Although never condoning or authorizing Riel’s provisional government, and gravely fearing the threatened seizure of HBC property by the Métis, Mactavish felt that the Métis had the right to demand a specific settlement with Canada. While attempting to obtain the aid of the Catholic clergy in persuading the Métis to wait for a legal settlement, he reported to the HBC in London in 1868 and 1869 his objections to the Canadian laid claims and to the surveys which were preceding the legal transfer. Mactavish placed the blame for the unrest mainly on the Canadian party and to a lesser extent on the Canadian government. In his correspondence in the 1860s he had expressed continued concern for the way in which the Nor’Wester and men such as Schultz agitated against both company and Métis. At the same time he criticized the Canadian government for its refusal to consult the inhabitants of Rupert’s Land about the transfer and its apparent attempt to assert authority before the transfer had taken place. He suspected that William McDougall*, the federally appointed lieutenant governor of Rupert’s Land, with the Canadian government’s sanction, was encouraging political disturbance so as to precipitate the fall of the HBC government and weaken the company’s position in its attempt to obtain a £300,000 land settlement. Although the Canadian prime minister, Sir John A. Macdonald*, claimed that Mactavish had “never intimated that he had even a suspicion of discontent existing,” Mactavish had certainly informed his superiors in London of it, and when he stopped at Ottawa on his return from London in April 1869, he had an opportunity to warn the Canadian government of the difficulties as well, if Macdonald had been prepared to heed him.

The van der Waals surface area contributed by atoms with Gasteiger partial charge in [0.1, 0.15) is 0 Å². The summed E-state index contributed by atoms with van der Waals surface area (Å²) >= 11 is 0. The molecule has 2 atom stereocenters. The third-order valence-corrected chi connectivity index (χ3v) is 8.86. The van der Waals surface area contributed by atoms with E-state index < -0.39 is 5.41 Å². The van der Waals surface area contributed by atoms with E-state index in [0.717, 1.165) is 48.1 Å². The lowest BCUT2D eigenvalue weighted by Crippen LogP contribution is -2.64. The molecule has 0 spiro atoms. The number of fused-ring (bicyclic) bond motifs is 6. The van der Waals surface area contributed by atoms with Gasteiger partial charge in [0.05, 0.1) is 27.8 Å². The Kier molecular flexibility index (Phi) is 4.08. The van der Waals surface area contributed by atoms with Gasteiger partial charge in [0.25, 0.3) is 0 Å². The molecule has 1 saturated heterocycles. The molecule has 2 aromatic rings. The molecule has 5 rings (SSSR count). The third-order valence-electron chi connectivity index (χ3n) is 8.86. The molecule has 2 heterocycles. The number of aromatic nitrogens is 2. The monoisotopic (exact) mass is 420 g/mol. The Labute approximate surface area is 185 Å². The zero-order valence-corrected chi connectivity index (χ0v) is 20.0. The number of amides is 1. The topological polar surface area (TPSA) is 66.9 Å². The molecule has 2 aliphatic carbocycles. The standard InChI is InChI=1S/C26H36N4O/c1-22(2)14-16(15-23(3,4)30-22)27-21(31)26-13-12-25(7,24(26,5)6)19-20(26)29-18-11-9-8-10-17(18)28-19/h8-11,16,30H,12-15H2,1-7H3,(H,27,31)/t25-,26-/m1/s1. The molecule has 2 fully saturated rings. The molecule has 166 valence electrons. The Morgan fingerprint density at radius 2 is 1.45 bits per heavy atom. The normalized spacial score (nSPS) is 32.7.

With Riel’s seizure of Upper Fort Garry on 1 Nov. 1869, Mactavish’s government virtually came to an end. One of his last reluctant acts before being imprisoned by Riel was to issue on 16 November at McDougall’s insistence a proclamation of the transfer of Rupert’s Land to Canada. After this proclamation the legal status of Mactavish’s government is uncertain, but for practical purposes Riel was in control.